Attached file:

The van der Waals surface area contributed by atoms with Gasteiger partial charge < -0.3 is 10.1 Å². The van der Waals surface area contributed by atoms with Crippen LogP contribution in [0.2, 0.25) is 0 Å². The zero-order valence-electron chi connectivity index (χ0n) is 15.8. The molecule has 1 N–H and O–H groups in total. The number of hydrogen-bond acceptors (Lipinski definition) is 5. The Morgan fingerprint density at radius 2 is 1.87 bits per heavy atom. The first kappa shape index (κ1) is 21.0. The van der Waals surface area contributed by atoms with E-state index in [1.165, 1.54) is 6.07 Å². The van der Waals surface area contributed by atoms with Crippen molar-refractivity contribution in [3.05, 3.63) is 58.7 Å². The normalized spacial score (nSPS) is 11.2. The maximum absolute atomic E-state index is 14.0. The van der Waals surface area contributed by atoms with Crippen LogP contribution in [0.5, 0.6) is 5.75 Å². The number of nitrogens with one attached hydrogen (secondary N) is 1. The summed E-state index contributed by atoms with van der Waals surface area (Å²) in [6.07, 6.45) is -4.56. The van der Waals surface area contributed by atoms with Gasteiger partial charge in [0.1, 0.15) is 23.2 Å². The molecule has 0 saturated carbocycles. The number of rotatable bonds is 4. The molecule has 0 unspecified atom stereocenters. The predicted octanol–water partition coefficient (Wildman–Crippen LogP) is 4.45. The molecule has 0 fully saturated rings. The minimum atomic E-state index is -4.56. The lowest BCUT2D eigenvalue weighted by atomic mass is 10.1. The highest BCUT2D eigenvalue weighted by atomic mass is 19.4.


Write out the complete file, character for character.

The van der Waals surface area contributed by atoms with Gasteiger partial charge < -0.3 is 10.1 Å². The van der Waals surface area contributed by atoms with Crippen LogP contribution in [0.2, 0.25) is 0 Å². The zero-order valence-electron chi connectivity index (χ0n) is 15.8. The molecule has 1 N–H and O–H groups in total. The number of hydrogen-bond acceptors (Lipinski definition) is 5. The Morgan fingerprint density at radius 2 is 1.87 bits per heavy atom. The first kappa shape index (κ1) is 21.0. The van der Waals surface area contributed by atoms with E-state index in [1.165, 1.54) is 6.07 Å². The van der Waals surface area contributed by atoms with Crippen molar-refractivity contribution in [3.05, 3.63) is 58.7 Å². The normalized spacial score (nSPS) is 11.2. The maximum absolute atomic E-state index is 14.0. The van der Waals surface area contributed by atoms with Crippen LogP contribution in [0.5, 0.6) is 5.75 Å². The number of nitrogens with one attached hydrogen (secondary N) is 1. The summed E-state index contributed by atoms with van der Waals surface area (Å²) in [6.07, 6.45) is -4.56. The van der Waals surface area contributed by atoms with Gasteiger partial charge in [0.1, 0.15) is 23.2 Å². The molecule has 0 saturated carbocycles. The number of rotatable bonds is 4. The molecule has 0 unspecified atom stereocenters. The predicted octanol–water partition coefficient (Wildman–Crippen LogP) is 4.45. The molecule has 0 fully saturated rings. The minimum atomic E-state index is -4.56. The lowest BCUT2D eigenvalue weighted by atomic mass is 10.1. The highest BCUT2D eigenvalue weighted by atomic mass is 19.4.